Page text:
FDA addresses Tamiflu shortages
ATLANTA — The Food and Drug Administration on Friday approved the distribution of 2 million additional doses of Tamiflu (oseltamivir phosphate) 75 mg that contain an older version of the package insert.
"The FDA is working hard to make sure that medicine to treat the flu and its symptoms are available for all who need it," FDA commissioner Margaret Hamburg told journalists during a conference call Friday. "Some locations may experience intermittent, temporary shortages of the oral suspension form of the antiviral, Tamiflu, which is the liquid version often prescribed for children for the remainder of the flu season. But the FDA has been working with the manufacturer, Genentech, to increase supply and is reminding healthcare professionals that FDA-approved instructions on the label provide directions for pharmacists on how to make a liquid form of Tamiflu from the Tamiflu capsules if the oral suspension product is not available."
Hamburg noted that Tamiflu 30-mg and 40-mg capsules remain available, and pediatric patients 1 year of age and older can be dosed correctly using the 30-mg and 40-mg capsules. "However, pediatric patients less than 1 year of age should be given Tamiflu oral suspension, preferably the commercial oral suspension product or if that isn’t available, then the suspension prepared by the pharmacist according to the current label instructions," she said.
While Tamiflu 75-mg capsules currently are available, supplies may run low if many pharmacies have to use the capsules to prepare an oral suspension for pediatric patients or to fill large numbers of prescriptions for adult patients, Hamburg acknowledged. "So to help avoid a shortage, the FDA is now allowing Genentech to distribute 2 million units of Tamiflu at the 75-mg capsule level that have an older version of the package insert," she said. "This additional supply is the same medicine as the product currently in distribution, but does contain an older version of the package insert — it’s important to note that this medicine is fully approved. It is not outdated."
The older labeling doesn’t have the new version of the instructions on making an oral suspension from the 75-mg capsules and new dosing information for treatment of pediatric patients two weeks to less than 1 year of age, Hamburg advised.
Hamburg also updated reporters on developments in vaccine production. "In the last year time frame, FDA has approved four new vaccines," she said. "We have approved a new cell-based vaccine at the end of November, which is an important advance in terms of not depending on [eggs] and being able to enable a faster start for production. We have approved two qadrivalent vaccines that have the benefit of having two influenza A strains and two influenza B strains instead of just one influenza B strain. And we also … approved the first recombinant influenza vaccine."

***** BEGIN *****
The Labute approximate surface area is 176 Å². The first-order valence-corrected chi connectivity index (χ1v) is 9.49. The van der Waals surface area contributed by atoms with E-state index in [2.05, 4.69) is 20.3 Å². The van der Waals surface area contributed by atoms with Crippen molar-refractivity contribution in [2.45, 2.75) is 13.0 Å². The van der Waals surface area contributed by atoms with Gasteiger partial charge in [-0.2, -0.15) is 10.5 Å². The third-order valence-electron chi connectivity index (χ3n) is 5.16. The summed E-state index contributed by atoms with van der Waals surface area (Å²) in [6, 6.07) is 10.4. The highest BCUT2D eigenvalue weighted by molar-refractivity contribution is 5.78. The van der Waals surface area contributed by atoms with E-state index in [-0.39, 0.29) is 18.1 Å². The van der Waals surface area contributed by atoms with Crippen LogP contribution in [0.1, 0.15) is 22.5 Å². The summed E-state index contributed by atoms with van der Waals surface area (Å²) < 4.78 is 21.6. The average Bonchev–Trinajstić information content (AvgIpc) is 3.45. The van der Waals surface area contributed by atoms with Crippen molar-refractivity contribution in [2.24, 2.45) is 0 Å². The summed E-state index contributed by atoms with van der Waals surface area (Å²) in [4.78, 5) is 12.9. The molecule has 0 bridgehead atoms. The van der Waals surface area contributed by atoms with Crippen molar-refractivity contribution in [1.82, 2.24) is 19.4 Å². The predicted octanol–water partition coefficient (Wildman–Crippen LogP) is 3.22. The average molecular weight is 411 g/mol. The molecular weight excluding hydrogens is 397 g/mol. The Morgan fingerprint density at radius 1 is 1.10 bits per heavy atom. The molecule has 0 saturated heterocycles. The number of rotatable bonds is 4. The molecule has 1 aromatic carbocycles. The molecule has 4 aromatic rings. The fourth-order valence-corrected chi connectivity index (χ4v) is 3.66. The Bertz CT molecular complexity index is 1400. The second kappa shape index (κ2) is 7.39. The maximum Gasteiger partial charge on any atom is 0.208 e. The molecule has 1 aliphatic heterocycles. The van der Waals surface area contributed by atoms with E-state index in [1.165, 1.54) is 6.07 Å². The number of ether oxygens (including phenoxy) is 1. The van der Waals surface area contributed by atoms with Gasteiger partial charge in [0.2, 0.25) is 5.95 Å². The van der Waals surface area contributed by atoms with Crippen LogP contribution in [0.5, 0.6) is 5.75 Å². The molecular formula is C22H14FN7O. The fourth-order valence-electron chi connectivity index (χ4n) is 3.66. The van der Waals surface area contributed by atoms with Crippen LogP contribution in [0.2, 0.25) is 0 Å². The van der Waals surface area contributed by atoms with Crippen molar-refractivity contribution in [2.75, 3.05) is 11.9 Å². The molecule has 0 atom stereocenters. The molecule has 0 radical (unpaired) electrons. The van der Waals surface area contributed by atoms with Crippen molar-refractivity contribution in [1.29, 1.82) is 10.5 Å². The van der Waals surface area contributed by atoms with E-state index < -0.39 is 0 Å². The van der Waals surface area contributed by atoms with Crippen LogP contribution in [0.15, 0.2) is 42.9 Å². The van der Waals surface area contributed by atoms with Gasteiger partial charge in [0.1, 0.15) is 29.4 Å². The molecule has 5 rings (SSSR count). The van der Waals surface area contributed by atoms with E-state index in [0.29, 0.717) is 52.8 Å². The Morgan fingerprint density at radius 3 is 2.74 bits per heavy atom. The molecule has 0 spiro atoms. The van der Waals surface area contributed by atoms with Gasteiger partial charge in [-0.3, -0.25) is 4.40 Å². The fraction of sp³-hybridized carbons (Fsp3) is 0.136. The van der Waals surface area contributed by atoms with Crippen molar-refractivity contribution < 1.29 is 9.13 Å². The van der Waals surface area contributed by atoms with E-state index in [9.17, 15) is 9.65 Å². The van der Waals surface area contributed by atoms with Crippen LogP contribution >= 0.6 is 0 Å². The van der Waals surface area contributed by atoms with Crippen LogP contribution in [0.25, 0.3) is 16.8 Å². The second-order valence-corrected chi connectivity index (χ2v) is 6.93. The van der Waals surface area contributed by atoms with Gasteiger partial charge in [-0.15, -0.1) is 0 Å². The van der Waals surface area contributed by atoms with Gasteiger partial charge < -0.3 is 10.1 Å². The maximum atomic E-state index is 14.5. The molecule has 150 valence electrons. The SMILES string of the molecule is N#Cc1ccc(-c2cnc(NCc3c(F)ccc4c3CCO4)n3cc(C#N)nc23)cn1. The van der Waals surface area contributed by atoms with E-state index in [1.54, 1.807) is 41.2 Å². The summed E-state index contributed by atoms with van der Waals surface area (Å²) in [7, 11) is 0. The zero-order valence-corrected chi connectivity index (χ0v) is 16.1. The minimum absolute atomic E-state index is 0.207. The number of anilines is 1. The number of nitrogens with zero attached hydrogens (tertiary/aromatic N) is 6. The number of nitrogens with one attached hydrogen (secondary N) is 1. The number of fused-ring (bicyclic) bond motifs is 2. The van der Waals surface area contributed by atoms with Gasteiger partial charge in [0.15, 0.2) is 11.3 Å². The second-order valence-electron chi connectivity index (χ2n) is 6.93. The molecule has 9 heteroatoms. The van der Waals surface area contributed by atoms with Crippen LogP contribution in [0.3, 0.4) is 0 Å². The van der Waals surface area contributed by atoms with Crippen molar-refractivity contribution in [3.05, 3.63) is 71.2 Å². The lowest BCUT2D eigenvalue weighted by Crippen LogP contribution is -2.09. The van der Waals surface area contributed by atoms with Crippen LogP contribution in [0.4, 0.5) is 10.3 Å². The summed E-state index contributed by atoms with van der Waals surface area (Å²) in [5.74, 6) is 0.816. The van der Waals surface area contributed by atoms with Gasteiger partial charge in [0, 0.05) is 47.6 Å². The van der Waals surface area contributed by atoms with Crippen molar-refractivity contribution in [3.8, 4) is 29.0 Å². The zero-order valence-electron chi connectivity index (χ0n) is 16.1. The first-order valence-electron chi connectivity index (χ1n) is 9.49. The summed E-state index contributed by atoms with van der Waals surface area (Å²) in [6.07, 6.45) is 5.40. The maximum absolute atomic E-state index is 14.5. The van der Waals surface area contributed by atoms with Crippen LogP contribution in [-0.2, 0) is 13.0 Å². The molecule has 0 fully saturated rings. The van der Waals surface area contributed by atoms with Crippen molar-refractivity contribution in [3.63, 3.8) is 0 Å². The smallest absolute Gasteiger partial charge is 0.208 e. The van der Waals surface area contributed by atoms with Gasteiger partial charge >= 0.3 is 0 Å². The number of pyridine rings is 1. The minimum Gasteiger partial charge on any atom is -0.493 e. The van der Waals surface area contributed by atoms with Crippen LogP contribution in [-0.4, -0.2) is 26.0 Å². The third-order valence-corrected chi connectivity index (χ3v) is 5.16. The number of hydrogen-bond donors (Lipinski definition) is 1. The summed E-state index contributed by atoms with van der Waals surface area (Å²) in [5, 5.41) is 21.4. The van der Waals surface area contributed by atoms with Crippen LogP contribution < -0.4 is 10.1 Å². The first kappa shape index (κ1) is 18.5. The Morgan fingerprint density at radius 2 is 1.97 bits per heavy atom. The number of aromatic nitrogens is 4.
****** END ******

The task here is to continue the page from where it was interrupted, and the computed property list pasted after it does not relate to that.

Hamburg suggested that the increasing demand for the flu vaccine may help support the additional manufacturers and vaccine types that will be coming to market.
Reports: State legislation targets biosimilar substitution
NEW YORK — While regulations for biosimilars work their way through the Food and Drug Administration, state governments are already looking at legislation concerning the substitution of biosimilars for their branded counterparts, according to a legal affairs blog focused on the FDA.
In a post Friday on FDA Law Blog, the official blog of the law firm Hyman, Phelps & McNamara, attorney Kurt Karst wrote that several states were laying the groundwork for such legislation, recalling state-level antisubstitution laws targeting generics that were adopted in the 1970s.
"State legislation concerning the substitution of an interchangeable biosimilar product for the brand-name reference product counterpart has already started cropping up, and 2013 may be the year when legislation takes off and is enacted," Karst wrote, naming Illinois and Virginia as two examples of such states.
In Illinois, a bill that didn’t pass last year but may be introduced this year would allow a prescribing physician to prohibit dispensing a biosimilar and would require the pharmacist to notify the prescriber while both would have to keep a written record of the biosimilar substitution for at least five years. The Virginia legislation, which Karst described as "moving along," would require a pharmacist dispensing a biosimilar in place of a branded biologic to inform the patient and the physician within five days of dispensing.
Alcon launches Ilevro
NEW YORK — Eye care company Alcon has launched a treatment for pain and inflammation resulting from cataract surgery, the company said Monday.
The company said Ilevro (nepafenac) ophthalmic suspension was a nonsteroidal anti-inflammatory drug and once-daily treatment for cataract surgery patients.
"We are committed to developing products that continue to improve patient care," Alcon VP and general manager for U.S. pharmaceuticals Gary Menichini said. "This launch represents the dedication of the [research and development] team to engineer and efficacious, innovative formulation with a reduced dosing regimen."